But even after all these years and all the songs, my favorite is still from their very first album. It’s called “Home,” and they’ve never played it at any of the four concerts I’ve been to. It sums up faith so well with this one line that has brought me comfort enough to fall asleep many nights: “All that’s in my head is in Your hands.”
Saturday, July 16th, 2011
I don’t have a great sense of spatial reasoning. It’s not my strong suit. So anyone who can design things in 3-D gets great appreciation from me. I visited Thomas Jefferson’s Monticello today, and that is an impressive place. Jefferson designed basically every aspect of the house, including innovations ahead of his time. Unfortunately, we weren’t allowed to take pictures of the unique rooms inside, which featured tall ceilings with skylights and beds hidden away in alcoves. One of his guest rooms was an octagon. My favorite was the tea room, which had large windows on the multi-sided wall. I have a new appreciation for Jefferson.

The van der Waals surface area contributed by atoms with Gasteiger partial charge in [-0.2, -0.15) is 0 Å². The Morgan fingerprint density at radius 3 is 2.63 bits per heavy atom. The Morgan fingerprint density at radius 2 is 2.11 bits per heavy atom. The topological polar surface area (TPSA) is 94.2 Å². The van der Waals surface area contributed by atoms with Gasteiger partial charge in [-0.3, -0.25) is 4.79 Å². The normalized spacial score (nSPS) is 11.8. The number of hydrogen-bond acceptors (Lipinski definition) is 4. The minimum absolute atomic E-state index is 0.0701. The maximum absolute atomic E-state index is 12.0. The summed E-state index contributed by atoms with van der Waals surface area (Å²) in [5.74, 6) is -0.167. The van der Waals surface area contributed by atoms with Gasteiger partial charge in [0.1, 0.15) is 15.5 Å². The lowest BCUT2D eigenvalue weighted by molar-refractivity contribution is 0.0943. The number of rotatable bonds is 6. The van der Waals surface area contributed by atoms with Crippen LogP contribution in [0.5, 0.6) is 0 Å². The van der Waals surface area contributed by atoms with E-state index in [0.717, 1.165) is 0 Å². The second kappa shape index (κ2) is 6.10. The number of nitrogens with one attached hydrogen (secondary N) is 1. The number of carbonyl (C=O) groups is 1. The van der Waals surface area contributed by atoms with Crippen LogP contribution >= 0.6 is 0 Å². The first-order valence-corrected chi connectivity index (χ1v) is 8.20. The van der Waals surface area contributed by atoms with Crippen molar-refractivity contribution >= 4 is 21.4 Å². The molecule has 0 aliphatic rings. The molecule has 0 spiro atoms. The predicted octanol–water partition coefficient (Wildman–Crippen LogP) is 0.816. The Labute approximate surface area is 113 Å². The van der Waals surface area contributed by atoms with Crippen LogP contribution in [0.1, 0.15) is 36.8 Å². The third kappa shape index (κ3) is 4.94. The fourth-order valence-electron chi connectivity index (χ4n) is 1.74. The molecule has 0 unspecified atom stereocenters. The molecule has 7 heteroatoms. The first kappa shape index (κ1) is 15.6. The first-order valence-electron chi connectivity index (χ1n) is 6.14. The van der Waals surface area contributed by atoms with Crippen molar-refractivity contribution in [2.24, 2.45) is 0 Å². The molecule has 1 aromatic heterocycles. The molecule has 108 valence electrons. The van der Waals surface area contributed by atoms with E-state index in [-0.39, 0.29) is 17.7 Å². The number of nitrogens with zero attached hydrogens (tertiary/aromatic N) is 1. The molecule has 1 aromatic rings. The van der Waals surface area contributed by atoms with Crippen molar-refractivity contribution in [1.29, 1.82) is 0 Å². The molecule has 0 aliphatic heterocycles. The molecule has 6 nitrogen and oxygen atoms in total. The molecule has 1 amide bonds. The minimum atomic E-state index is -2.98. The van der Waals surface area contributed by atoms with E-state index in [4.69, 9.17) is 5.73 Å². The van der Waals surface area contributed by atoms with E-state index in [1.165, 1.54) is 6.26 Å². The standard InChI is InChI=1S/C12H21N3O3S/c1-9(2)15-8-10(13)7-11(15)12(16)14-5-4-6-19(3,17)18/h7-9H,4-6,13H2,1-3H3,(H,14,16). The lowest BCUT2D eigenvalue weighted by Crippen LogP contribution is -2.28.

Sunday, June 19th, 2011
I’ve mentioned my rediscovering of fiction, and lately I’ve been reading the Hunger Games trilogy. It amazes me how the author creates whole new worlds – complete with flora and fauna – not to mention characters I can care about. Without her imagination, there would be no story; without my imagination, the books would be doorstops.
Adults often lament losing their childhood imaginations – but just because we don’t play dress-up in our free time doesn’t mean our capacity for imagination goes away. I think that’s why these books have become so wildly popular, and fans of books are rarely satisfied with any movie version of their favorites. That’s how spectacular our imaginations are.